Meet the Chairs
Yanghee Kim, Morgridge Endowed Chair
I started my educational career as an English teacher in secondary schools in South Korea. Day in and day out, month after month and year after year, I recited the same information to my students, and my classroom time was too busy to have time to actually interact with my students in a meaningful way. Thinking, ‘I could do better than this,’ I turned to computers as a possible solution to this problem, designing software to do some of the recitation of classroom material. I found that computers enabled me to innovate in a humanistic way; they freed me to interact more with my students.
I persuaded my colleagues that educational computing was beneficial, and they used my courseware in their classes. After being promoted to Model Teacher, I taught in-service teachers at the regional Teacher Training Center, increasing their confidence and competency in using computers in classrooms. Also, funded by the South Korean Ministry of Education, I led lesson-study groups of in-service teachers. In 1998, I was awarded National Teacher of the Year co-sponsored by the Ministry of Education and the Korean English Teachers’ Association. After a while, I wanted to investigate the impact of technology integration scientifically and took a leap to do my doctoral work in Instructional Systems and Design at Florida State University in 2000.
After earning my doctoral degree in 2004, I started my academic career as an assistant professor at Utah State University (USU). I have conducted research on the use of state-of-the-art technologies (pedagogical agents, humanoid robots, and online learning) to support equitable and inclusive technology-based learning experiences. With pedagogical agents technology (animated, life-like on-screen characters), I designed digital virtual tutors and peers that helped elementary-school students develop reading comprehension skills, and middle-grade girls enhance self-efficacy in mathematics learning. I designed applications for a humanoid robot to assist young English-learning children in the development of early language and literacy. I also designed a robot to act as a cultural broker that mediates equitable friendship and collaboration among young children from diverse family backgrounds. Lastly, I studied the design of online courses for pre-service teachers in the framework of a community of inquiry, supporting the development of positive instructor/student relationships.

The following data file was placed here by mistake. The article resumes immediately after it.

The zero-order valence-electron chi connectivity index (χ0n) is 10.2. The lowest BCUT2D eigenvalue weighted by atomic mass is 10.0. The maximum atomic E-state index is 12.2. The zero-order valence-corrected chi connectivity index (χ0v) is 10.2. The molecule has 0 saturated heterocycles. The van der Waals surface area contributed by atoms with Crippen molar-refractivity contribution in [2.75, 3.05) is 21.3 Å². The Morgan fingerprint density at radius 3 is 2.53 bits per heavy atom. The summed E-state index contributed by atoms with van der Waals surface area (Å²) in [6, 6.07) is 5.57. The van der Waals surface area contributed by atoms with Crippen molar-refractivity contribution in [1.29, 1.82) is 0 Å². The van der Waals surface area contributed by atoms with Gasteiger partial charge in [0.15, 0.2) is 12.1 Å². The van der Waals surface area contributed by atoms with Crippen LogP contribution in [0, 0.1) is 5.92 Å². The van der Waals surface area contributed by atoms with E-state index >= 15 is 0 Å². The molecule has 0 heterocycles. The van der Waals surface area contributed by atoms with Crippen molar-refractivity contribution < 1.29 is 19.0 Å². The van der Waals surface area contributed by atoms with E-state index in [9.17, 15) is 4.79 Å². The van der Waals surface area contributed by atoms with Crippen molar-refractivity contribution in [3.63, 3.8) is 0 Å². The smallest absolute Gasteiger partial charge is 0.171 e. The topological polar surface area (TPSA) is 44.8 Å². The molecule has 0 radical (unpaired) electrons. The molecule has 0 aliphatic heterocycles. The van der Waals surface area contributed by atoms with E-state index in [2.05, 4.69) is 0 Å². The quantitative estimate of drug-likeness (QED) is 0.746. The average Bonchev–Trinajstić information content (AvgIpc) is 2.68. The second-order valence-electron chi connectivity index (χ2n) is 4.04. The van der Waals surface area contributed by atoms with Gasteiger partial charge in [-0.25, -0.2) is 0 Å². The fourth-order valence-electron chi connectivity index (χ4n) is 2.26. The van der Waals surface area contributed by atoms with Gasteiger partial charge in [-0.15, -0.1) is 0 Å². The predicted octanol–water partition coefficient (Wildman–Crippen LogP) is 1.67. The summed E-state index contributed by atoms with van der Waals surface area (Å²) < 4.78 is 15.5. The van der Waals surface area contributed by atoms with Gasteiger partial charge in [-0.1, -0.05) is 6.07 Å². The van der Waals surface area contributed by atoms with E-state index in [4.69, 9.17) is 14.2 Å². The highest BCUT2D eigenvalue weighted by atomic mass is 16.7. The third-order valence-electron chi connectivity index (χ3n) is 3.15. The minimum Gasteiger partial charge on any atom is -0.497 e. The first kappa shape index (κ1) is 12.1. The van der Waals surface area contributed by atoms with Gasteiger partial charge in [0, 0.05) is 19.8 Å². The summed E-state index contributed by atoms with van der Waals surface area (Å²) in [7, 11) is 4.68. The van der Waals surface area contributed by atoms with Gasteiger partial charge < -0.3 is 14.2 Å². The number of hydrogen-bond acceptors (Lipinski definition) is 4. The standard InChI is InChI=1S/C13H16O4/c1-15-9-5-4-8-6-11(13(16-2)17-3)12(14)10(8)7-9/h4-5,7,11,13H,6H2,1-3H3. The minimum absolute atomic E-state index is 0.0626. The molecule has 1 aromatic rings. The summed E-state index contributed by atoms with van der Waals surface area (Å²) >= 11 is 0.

I view teaching as guiding through fully understanding students’ unique backgrounds and drawing out their potential to grow as capable and caring individuals in society. In my teaching and mentoring, mirroring my research, I view student diversity as an asset. I have taught in two contrasting cultures, a community-oriented culture that educates youths to emphasize the importance of community and harmony and an individualistic culture that promotes individual talents and personal accomplishments. This experience enabled me to incorporate the best of both cultures to optimize my students’ educational experiences.
At the same time, I view educational research as applied science, believing that the development of educational theories become meaningful only when the theories are applied to educational practices. I view my technology-based environments as supplemental tools for teachers in increasingly diverse classrooms. Whenever I have created technological solutions, I have implemented and evaluated them in ordinary classrooms to see their practical impacts and implications. Local teachers have been excited when I have worked with them to implement these technological environments in their classrooms. Teachers have been enthusiastic and stated that the technologies addressed their needs.
In my professional career, I have served a variety of leadership roles in both South Korea and the U.S. I have worked openly and collaboratively with students, teachers, researchers, administrators, and policy makers locally, nationally, and internationally. With my broad experience in two very different countries, I’m confident and competent in leading both research and practice in teacher education and technology integration. I believe that my achievements as a teacher, researcher, and leader will be an asset to LD and Ruth G. Morgridge Endowed Chair. As an advocate for using advanced technology to innovate classrooms, I will continue to push the boundaries of the technology frontier for Illinois schools and commit to developing the best teacher education programs in the nation in Illinois. It is my great honor to serve as the Endowed Chair.
The LD and Ruth G. Morgridge Endowed Chair emphasizes innovation and advancement in teacher education, particularly in relation to the integration of technology into classroom practice.
The first two Morgridge Chairs, Drs. Donna Wiseman and Sharon Smaldino, focused on building relationships with school districts and developing Partnership Projects aimed at infusing technology into K-12 and college classrooms.
Since the Morgridge Endowed Chair’s inception, the number of NIU partner schools has more than tripled, from eight originally to 25 today. And the reach has expanded too, from districts in and around DeKalb to districts and schools in Aurora, Glenview, Chicago and, with the creation of the COE’s Educate U.S. program, Houston, Texas.